5 Common Baby Sleep Myths – BUSTED! (Triona Coakelin)

Understanding baby sleep is challenging enough without all the old wives’ tales and uninformed public opinions. Fortunately, scientific research is undercutting generations of false claims, helping parents understand how to help their children sleep safely and soundly. Here are the five top pieces of received wisdom that turned out, post-fact- check, not to be wisdom at all.

SLEEP MYTH 1: Later to bed = Baby sleeps later in the morning
FACT: This is one of the most common sleep myths. Babies sleep better, longer, and cry less if they are put to bed early in the evening. Babies who go to sleep late in the evening are often “over tired”, even though they seem to have energy.

SLEEP MYTH 2: Babies don’t need much day sleep if they sleep well at night.
FACT: Day sleep and night sleep are linked and affect one another. A baby who sleeps well in the day will also sleep well at night, provided their daily cumulative nap hours haven’t been exceeded for their age. For a baby who is already sleeping through the night but napping poorly, establishing better naps will not adversely affect their nights in the long-run, however, continued poor napping will definitely start to negatively impact their night sleep after a while causing night wakes and early morning wake-ups.

SLEEP MYTH 3: If a baby wakes in the night it means they are hungry.
FACT: Babies do wake in the night hungry, but not every baby and not all the time. There are many factors that cause night waking – having had too much or too little day sleep, being too hot or cold, being sick, being uncomfortable, not being able to self-settle (in older babies) and of course, hunger. If your baby is waking frequently in the night and you are feeding them every time, they might then be taking the bulk of their milk feeds during the night – meaning they’ll take less in the day. We want the opposite to happen! If you can rule out hunger as a cause of the waking, you should look at the other factors that might be contributing to the wakes.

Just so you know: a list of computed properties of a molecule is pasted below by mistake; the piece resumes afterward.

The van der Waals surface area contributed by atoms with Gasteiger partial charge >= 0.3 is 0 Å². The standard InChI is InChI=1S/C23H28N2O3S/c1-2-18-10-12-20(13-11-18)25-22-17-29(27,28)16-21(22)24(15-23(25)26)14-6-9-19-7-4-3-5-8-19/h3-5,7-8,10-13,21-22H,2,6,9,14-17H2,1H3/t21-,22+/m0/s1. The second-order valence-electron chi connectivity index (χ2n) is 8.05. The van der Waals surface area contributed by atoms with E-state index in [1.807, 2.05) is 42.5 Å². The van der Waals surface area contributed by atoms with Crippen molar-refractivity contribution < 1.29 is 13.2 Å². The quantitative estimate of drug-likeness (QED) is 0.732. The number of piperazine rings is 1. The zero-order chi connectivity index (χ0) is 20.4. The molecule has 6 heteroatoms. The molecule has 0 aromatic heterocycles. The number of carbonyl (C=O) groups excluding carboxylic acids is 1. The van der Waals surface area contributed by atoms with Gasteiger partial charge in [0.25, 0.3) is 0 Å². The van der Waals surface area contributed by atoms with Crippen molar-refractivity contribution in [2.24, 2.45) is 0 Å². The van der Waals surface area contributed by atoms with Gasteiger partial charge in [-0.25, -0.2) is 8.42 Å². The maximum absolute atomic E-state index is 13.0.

SLEEP MYTH 4: Some babies don’t like being swaddled.
FACT: Swaddling babies younger than 4-5 months (once a baby can roll swaddling is a big no-no) is proven time and time again to assist them settling and sleeping for longer stretches. Some babies seem to struggle or cry when being swaddled and people often assume this means their baby doesn’t like it. Usually it is because the baby is already overtired or be under-tired, the swaddle is too hot, or it’s not tight enough. Babies who are swaddled sleep better.

SLEEP MYTH 5: Babies are scared of the dark.
FACT: Babies are not scared of the dark. They have nothing to base this fear on. In the womb it is dark (and noisy) and so, like other mammals, babies find the dark comforting, safe and calming. If you have a young baby who is overstimulated or overtired, putting them in a pitch black room (with white noise) is very calming for them. Babies do not need night-lights, aquariums, lullabies or mobiles – any light will be stimulating and can prevent them from falling or staying asleep.

 

Triona Coakelin is a Certified Infant & Toddler Sleep Coach and local East End Toronto Mom. After having her son in 2015 she decided not to return to her corporate marketing job and instead help other families by giving them the gift of sleep in a gentle, loving way. She joins us on the last Saturday of every month to offer free 15-minute consults to local families. For more information visit www.tuckedintight.com. 

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